Three different perceptions of the same accident – each quite ‘real’ to those witnesses – but significantly dissimilar.

How you perceive your life and everything around you will differ dramatically from other people’s perceptions.  Your reality is totally unique to you.

How you think about your life, how you see yourself in the mirror, and what you believe is happening to you at any given moment, will be the reality that exists for you.

So what are your beliefs?  They are your views, judgments, guiding principles and decisions about yourself, family and friends, communities, organisations, employers and everything else you come into contact with.

Your beliefs filter everything you see, hear and feel around you and, as a result, determine the meaning you attach to any event. Your beliefs act as self-fulfilling prophecies. If you think that you can’t do something and then find it extremely difficult to do and give up trying, you have successfully fulfilled your belief that you can’t do it.

What would have happened if you had believed that you could do it?  Would your reality have been different?

Your beliefs, whether they be limiting or empowering, determine your actions, and your actions in turn verify your beliefs. Over time, as you collect more evidence to prove your beliefs, your beliefs become your reality.

Your beliefs operate in your subconscious mind and influence your conscious mind,  they affect your thoughts and behaviour. Whilst you are aware of many of your beliefs, in general, your most influential beliefs are stored away in your subconscious mind.


There are some beliefs you view as absolute truths and never question – that is just the way the world is! A change in your beliefs can have a major impact on how you live your life and the behaviours you manifest.

Once you believe in something, you tend to ignore opposite examples and accept only those events that reinforce that belief.

As Henry Ford, industrialist, said: ‘Whether you believe you can or believe you can’t, you are probably right.’

How right he was.

Your beliefs can have a significant effect on your life, particularly your health.

To quote Ian McDermott and Joseph O’Connor, from their book NLP and Health, (Thorsons, 1996), in a typical clinical situation, about thirty-five percent of all cases receive as much pain relief from a placebo as from morphine – simply because the recipients believe it will work.’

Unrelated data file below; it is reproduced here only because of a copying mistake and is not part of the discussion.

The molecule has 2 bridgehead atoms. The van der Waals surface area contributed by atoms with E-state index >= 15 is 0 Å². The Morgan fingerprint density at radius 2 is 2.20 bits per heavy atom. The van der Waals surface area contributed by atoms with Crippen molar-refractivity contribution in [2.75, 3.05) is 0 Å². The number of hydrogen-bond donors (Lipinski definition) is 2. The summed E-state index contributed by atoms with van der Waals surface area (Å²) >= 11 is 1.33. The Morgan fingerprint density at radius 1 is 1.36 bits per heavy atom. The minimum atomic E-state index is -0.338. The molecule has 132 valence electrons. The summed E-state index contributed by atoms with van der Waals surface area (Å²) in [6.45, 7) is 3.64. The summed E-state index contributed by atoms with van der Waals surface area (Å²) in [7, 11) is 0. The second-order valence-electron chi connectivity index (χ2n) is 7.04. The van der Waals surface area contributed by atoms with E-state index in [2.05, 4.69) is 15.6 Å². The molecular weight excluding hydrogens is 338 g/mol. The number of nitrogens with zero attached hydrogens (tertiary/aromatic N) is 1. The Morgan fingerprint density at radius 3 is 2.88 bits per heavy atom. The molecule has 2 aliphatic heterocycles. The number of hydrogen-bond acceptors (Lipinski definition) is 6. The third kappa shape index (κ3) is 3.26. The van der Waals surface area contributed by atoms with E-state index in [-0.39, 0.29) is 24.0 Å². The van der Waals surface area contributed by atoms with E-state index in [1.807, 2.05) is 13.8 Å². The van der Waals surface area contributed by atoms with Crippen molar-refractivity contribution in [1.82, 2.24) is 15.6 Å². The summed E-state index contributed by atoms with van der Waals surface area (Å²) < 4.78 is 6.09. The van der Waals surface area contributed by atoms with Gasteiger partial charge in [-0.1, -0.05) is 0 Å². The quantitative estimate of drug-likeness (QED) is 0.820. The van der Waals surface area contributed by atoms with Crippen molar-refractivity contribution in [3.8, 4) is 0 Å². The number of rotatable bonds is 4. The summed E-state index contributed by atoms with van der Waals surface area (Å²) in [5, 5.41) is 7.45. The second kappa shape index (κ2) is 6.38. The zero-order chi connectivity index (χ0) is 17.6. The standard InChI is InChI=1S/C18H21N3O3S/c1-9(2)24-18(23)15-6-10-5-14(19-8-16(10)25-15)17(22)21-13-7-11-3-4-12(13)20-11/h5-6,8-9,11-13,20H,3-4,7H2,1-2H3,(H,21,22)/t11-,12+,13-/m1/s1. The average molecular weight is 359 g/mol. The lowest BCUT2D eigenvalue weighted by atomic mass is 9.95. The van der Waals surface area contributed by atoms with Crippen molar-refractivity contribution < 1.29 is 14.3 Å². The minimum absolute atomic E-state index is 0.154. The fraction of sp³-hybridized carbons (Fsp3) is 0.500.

That is a very interesting observation isn’t it?  The subconscious mind believed it had been given a strong painkiller, and therefore the pain was relieved.  This happened because the subconscious mind cannot tell the difference between the truth and anything else it is told.

But what about your beliefs?  How can you verify them?

Well, many hundreds of years ago people were told, and believed, that the world was flat. Today there are probably still some people who continue to believe this. It is easy to see how this belief was once so prevalent.  Just look at the ground beneath your feet – it’s flat.  In the distance you may be able to see a few hills and valleys, but these are just ripples on an otherwise flat surface. All of the land is surrounded by water and it seems quite logical to have once believed that if you sailed far enough you would eventually fall off the edge of the world. Those who set off to sail the seas and never returned were testament to this.  Obviously those who did return, just hadn’t sailed far enough!

flat world

You will have noticed how this belief proved its own validity. Therefore that reality was true.

The flat-world belief was very useful in explaining and predicting phenomena in a very small area when there were no satellites, there was no television and there were no news broadcasts and no other means of communication other than verbal messages passed from one individual to another. More importantly, it made the people in that localised area feel comfortable and safe in this reality.  However, by discouraging wider exploration, it was also a very limiting belief.

But you can challenge this belief and put your life ‘at risk’. You can let go of the limiting belief of a flat world and explore other possibilities.  You can entertain new and more expansive beliefs, which other people may view as equally limiting or indeed as impossible. All these beliefs are equally valid.

Do you currently have beliefs that keep your reality comfortable and safe and that prevent you from exploring your true potential?  Do you choose to acknowledge only the reality that is predicted by your limiting beliefs and then use these observations as proof that your current reality is indeed true?

Is it time to step out of your comfort zone and set sail into the unknown?  To push the boundaries of what you think you know and discover new lands and opportunities – to challenge yourself to create your new reality?

Does that sound like something you would like to experience? I work with clients face-t0-face, on the phone and via Skype.  The choice is yours. You have everything to gain and nothing to lose. Contact me today for a free chat on how we can start moving you from a place that is not so great in your life to a place of enjoyment.


Maggie Currie